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# Arithmetic Operators

**Visual Studio .NET 2003**

Arithmetic operators are used to perform many of the familiar arithmetic operations that involve the calculation of numeric values represented by literals, variables, other expressions, function and property calls, and constants.

## Arithmetic Operations

You can add two values in an expression together with the **+** operator, or subtract one from another with the **-** operator, as shown in the following examples:

Dim x As Integer x = 67 + 34 x = 32 - 12

Negation also uses the **-** operator, but with somewhat different syntax, as shown below:

Dim x As Integer = 65 Dim y As Integer y = -x

Multiplication and division use the ***** and **/** operators, respectively, as in these examples:

Dim y As Double y = 45 * 55.23 y = 32 / 23

Exponentiation uses the **^** operator, as shown below:

Dim z As Double z = 23 ^ 3 ' z equals the cube of 23.

Integer division is carried out using the **\** operator. Integer division returns the number of times one integer can evenly divide into another. Only integral types (**Byte**, **Short**, **Integer**, and **Long**) can be used with this operator. All other types must be converted to an integral type first. The following is an example of integer division:

Dim k As Integer k = 23 \ 5 ' k = 4

Modulus arithmetic is performed using the **Mod** operator. This operator returns the remainder after the divisor is divided into the dividend an integral number of times. If both divisor and dividend are integral types, the returned value is integral. If divisor and dividend are floating-point types, the returned value is a floating point variable. Two examples illustrate this behavior:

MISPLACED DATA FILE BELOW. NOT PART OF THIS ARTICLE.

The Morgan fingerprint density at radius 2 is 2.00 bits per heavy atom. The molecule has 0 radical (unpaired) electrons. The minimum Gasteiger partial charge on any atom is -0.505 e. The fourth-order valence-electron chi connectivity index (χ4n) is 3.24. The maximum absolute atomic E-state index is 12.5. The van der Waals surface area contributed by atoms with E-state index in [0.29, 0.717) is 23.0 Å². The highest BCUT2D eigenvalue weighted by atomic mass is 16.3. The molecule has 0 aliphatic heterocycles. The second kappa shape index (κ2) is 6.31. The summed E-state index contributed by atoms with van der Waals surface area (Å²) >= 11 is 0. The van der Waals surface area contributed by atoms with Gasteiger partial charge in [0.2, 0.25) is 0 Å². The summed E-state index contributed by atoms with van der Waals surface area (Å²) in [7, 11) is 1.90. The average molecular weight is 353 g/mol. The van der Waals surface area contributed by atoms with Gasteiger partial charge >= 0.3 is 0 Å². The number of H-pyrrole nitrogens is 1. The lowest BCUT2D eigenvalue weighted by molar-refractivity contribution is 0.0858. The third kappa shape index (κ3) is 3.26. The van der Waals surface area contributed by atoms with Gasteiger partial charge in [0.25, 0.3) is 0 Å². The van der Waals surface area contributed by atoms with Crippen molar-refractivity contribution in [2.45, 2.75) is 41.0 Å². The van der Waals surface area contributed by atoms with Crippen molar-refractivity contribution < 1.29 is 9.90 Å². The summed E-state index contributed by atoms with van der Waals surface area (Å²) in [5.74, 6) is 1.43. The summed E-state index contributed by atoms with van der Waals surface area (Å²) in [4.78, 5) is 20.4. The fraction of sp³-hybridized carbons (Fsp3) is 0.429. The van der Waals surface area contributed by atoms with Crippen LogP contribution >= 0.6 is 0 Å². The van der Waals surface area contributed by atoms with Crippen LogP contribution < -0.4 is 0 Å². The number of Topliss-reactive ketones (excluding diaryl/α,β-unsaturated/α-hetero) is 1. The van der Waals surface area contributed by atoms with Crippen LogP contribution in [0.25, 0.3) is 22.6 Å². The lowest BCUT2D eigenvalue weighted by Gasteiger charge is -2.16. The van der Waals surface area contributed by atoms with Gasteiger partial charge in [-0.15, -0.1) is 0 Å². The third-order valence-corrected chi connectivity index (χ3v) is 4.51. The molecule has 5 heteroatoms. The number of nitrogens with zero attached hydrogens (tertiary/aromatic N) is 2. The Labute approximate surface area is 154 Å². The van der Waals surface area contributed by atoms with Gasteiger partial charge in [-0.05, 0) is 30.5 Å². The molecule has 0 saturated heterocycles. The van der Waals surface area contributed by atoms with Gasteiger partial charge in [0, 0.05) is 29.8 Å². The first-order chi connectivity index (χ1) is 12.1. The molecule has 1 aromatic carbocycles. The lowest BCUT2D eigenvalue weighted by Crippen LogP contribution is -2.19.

Dim x As integer = 100 Dim y As Integer = 6 Dim z As Integer z = x Mod y ' z equals 4. Dim a As Double = 100.3 Dim b As Double = 4.13 Dim c As Double c = a Mod b ' c equals 1.18.

### Division by Zero

Division by zero has different results depending on the data types involved. In integral divisions (**Short**, **Integer**, **Long**), a **System.DivideByZeroException** is thrown. In division operations on the **Decimal** or **Single** data type, Visual Basic also throws a **System.DivideByZeroException** exception. In floating-point divisions with the **Double** variable type, however, the result is the class member representing **NaN**, **PositiveInfinity**, or **NegativeInfinity**, depending on the dividend. The following table summarizes the various results of attempting to divide by zero.

Dividend data type | Divisor data type | Dividend value | Result |
---|---|---|---|

Double | Double | 0 | System.Double.NaN (not a number) |

Double | Double | > 0 | System.Double.PositiveInfinity |

Double | Double | < 0 | System.Double.NegativeInfinity |

When you catch a **System.DivideByZeroException** exception, you can use its members to help you handle it. The **HelpLink** property has a link to the appropriate help file, the **Message** property holds the message text for the exception, and the **StackTrace** property contains the trace, which should indicate where the error occurred. The **GetBaseException** method returns the original exception that caused this **DivideByZeroException**, as well as any other exceptions linked to it.

## Bitwise Operations

Bitwise operations evaluating two values in binary (base 2) form, compare the bits at corresponding positions, and then assign values based on the comparison, as in the demonstration below of bitwise **And**:

Dim x As Integer x = 3 And 5 ' x = 1

In this example, the value of `x `

is` `

Here's why:
`1`

.

- First, the values are converted to binary form, as shown below:
3 in binary form = 011

5 in binary form = 101